Annual Ryegrass Seeds

Overview

Ryegrass is available in one of two forms: annual or perennial. Annual ryegrass, also called "Italian" or "English" ryegrass, originates from Europe and is adapted to a variety of weather conditions. Annual ryegrass is used as a cover crop to prevent soil erosion, overseeding of lawns and as a foraging crop. Planting annual grass seed has little requirement.

Environment

Annual ryegrass requires long seasons of cool and moist weather. The annual grass seed will germinate in cool soils that other cover crops will not, says Oregon State University. Annual ryegrass prefers areas that have a minimum temperature of above 10 degrees Fahrenheit.

Soil

Annual ryegrass prefers a well-drained soil with a pH level of between 5 to 8, ideally being between 6.0 and 7.0. It grows best in an area that has full sun, but it is also shade tolerant.

Germination

Annual ryegrass seeds are seeded into warm season grass in the fall, says the University of Maryland. Ryegrass then germinates during the winter months. Seeds begin grass growth once the weather changes in the spring. Winter ryegrass peaks in growth between the mid-winter and into the spring when used as a winter forage.

Seeding

Seeding rate depends on what the annual ryegrass is used for. Ryegrass, in all situations, requires a high seeding rate. Seed rate ranges between 9 to 40 pounds of ryegrass seed per acre. Seeding is done between mid-September and mid-October. Seed drilling to a depth of 1/2 to 3/4 of an inch deep ensures the best establishment.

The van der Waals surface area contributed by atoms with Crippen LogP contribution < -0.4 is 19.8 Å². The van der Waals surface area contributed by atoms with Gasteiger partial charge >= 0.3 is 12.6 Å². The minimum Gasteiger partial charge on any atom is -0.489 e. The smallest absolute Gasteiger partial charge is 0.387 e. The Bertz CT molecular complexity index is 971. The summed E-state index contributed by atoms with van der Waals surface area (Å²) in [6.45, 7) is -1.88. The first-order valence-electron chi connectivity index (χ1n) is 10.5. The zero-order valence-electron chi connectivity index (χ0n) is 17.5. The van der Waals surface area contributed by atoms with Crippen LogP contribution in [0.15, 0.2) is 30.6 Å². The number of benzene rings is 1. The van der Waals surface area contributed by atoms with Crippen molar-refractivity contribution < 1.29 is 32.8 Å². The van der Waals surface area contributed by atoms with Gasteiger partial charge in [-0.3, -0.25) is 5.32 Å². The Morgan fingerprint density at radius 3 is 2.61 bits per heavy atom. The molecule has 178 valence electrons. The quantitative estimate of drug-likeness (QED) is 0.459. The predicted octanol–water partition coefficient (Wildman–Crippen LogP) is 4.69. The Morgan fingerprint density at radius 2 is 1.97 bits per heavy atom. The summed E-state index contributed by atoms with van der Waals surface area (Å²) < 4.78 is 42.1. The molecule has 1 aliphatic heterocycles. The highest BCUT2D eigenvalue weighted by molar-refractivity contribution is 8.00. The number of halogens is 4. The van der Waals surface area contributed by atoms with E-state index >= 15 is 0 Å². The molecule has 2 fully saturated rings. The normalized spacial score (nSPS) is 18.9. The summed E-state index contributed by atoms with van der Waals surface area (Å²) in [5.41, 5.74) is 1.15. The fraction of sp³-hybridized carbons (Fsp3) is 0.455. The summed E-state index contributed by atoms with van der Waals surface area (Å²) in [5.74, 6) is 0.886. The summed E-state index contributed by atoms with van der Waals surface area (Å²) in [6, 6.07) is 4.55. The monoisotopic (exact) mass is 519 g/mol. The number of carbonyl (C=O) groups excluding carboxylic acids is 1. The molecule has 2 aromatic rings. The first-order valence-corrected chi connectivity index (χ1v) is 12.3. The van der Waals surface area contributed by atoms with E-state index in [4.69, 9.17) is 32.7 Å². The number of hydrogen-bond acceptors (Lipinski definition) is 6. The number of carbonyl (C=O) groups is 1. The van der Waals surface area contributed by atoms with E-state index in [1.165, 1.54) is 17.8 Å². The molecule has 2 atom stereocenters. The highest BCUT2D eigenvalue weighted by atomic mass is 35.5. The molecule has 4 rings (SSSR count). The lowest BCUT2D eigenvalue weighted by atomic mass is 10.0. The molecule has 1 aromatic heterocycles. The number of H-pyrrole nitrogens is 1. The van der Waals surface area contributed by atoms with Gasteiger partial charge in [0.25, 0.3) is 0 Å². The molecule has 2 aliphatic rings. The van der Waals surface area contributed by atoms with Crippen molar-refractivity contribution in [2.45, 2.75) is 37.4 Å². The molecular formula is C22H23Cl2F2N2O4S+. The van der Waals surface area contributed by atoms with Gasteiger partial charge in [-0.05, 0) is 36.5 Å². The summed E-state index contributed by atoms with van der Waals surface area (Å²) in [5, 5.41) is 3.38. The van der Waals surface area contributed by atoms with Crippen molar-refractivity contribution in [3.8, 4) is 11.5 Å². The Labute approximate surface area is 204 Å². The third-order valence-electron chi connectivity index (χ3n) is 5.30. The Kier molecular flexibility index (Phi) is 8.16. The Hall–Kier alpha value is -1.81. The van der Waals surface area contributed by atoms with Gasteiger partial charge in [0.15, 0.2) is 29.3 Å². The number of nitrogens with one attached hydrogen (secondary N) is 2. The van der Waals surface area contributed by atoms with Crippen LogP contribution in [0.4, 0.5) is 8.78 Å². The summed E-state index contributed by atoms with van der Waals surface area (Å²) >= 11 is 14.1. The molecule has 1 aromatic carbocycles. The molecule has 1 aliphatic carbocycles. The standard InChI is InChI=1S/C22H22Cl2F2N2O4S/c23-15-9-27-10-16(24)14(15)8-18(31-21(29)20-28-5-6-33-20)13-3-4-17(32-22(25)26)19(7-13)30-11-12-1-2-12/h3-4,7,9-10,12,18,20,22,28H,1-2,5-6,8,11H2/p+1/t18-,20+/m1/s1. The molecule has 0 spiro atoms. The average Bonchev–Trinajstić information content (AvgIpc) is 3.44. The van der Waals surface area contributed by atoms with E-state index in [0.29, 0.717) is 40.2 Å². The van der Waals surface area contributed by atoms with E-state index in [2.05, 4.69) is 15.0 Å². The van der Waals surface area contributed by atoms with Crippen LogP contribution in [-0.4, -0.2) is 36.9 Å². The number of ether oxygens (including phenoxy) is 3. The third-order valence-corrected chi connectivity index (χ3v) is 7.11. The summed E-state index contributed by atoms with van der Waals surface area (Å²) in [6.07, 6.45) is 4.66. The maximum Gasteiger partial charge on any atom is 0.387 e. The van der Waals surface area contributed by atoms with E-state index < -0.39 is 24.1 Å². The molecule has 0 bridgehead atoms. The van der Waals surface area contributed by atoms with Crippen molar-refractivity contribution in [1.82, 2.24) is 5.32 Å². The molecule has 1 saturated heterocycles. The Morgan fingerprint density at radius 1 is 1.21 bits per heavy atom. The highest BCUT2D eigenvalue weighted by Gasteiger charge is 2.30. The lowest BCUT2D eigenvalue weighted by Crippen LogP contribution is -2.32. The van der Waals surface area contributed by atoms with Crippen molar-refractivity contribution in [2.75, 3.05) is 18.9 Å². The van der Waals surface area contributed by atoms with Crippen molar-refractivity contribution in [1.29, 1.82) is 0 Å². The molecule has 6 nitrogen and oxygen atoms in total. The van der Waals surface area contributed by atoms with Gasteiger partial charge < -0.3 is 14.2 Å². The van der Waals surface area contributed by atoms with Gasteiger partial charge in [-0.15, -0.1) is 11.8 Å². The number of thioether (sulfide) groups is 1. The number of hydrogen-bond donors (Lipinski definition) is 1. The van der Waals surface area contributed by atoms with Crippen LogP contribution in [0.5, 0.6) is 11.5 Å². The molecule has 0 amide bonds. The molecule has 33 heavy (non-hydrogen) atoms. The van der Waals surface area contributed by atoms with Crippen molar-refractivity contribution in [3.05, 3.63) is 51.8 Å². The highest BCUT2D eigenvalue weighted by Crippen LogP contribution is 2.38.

Cultivation Practices

Annual ryegrass is best rotated with another cover crop or forage on an annual basis. When used as a cover crop, it is best grown in mixtures of legumes. Ryegrass suppresses weeds, protects the soil from erosion and becomes a part of the soil composition once it deteriorates. Annual ryegrass will reseed itself when mowed. To kill off ryegrass and start a new crop, herbicides are often required.

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About this Author

Cleveland Van Cecil is a freelancer writer specializing in technology. He has been a freelance writer for three years and has published extensively on eHow.com, writing articles on subjects as diverse as boat motors and hydroponic gardening. Van Cecil has a Bachelor of Arts in liberal arts from Baldwin-Wallace College.